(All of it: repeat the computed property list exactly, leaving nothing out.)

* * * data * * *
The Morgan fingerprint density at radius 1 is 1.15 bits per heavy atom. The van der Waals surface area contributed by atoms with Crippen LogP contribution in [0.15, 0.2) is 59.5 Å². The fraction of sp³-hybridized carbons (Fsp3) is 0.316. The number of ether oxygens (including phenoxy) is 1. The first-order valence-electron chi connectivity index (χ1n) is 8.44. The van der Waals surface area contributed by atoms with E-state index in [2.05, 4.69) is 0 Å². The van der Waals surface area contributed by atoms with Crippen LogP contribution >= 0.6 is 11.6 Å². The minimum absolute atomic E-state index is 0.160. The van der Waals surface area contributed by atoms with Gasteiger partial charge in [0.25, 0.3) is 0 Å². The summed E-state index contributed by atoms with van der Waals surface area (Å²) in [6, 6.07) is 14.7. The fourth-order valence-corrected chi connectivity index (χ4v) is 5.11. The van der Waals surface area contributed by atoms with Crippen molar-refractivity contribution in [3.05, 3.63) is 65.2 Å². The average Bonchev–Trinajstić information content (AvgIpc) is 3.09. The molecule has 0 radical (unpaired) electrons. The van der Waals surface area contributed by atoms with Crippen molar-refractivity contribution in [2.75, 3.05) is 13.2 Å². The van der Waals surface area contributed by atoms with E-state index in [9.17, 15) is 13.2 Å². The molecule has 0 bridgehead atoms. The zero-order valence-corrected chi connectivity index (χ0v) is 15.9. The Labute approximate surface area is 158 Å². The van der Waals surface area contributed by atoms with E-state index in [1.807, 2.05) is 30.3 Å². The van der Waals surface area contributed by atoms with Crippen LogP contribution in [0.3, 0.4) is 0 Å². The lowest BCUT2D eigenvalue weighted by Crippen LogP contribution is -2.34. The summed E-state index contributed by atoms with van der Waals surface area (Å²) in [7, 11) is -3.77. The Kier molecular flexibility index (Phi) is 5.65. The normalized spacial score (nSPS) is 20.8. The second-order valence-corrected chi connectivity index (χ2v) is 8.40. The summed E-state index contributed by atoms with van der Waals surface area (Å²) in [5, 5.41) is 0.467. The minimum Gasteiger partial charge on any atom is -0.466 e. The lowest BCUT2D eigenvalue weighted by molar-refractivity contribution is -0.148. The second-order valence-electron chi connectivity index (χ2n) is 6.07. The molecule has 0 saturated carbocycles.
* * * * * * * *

The Morgan fingerprint density at radius 1 is 1.15 bits per heavy atom. The van der Waals surface area contributed by atoms with Crippen LogP contribution in [0.15, 0.2) is 59.5 Å². The fraction of sp³-hybridized carbons (Fsp3) is 0.316. The number of ether oxygens (including phenoxy) is 1. The first-order valence-electron chi connectivity index (χ1n) is 8.44. The van der Waals surface area contributed by atoms with E-state index in [2.05, 4.69) is 0 Å². The van der Waals surface area contributed by atoms with Crippen LogP contribution >= 0.6 is 11.6 Å². The minimum absolute atomic E-state index is 0.160. The van der Waals surface area contributed by atoms with Gasteiger partial charge in [0.25, 0.3) is 0 Å². The summed E-state index contributed by atoms with van der Waals surface area (Å²) in [6, 6.07) is 14.7. The fourth-order valence-corrected chi connectivity index (χ4v) is 5.11. The van der Waals surface area contributed by atoms with Crippen molar-refractivity contribution in [3.05, 3.63) is 65.2 Å². The average Bonchev–Trinajstić information content (AvgIpc) is 3.09. The molecule has 0 radical (unpaired) electrons. The van der Waals surface area contributed by atoms with Crippen molar-refractivity contribution in [2.75, 3.05) is 13.2 Å². The van der Waals surface area contributed by atoms with E-state index in [9.17, 15) is 13.2 Å². The molecule has 0 bridgehead atoms. The zero-order valence-corrected chi connectivity index (χ0v) is 15.9. The Labute approximate surface area is 158 Å². The van der Waals surface area contributed by atoms with E-state index in [1.807, 2.05) is 30.3 Å². The van der Waals surface area contributed by atoms with Crippen LogP contribution in [0.3, 0.4) is 0 Å². The lowest BCUT2D eigenvalue weighted by Crippen LogP contribution is -2.34. The summed E-state index contributed by atoms with van der Waals surface area (Å²) in [7, 11) is -3.77. The Kier molecular flexibility index (Phi) is 5.65. The normalized spacial score (nSPS) is 20.8. The second-order valence-corrected chi connectivity index (χ2v) is 8.40. The summed E-state index contributed by atoms with van der Waals surface area (Å²) in [5, 5.41) is 0.467. The minimum Gasteiger partial charge on any atom is -0.466 e. The lowest BCUT2D eigenvalue weighted by molar-refractivity contribution is -0.148. The second-order valence-electron chi connectivity index (χ2n) is 6.07. The molecule has 0 saturated carbocycles.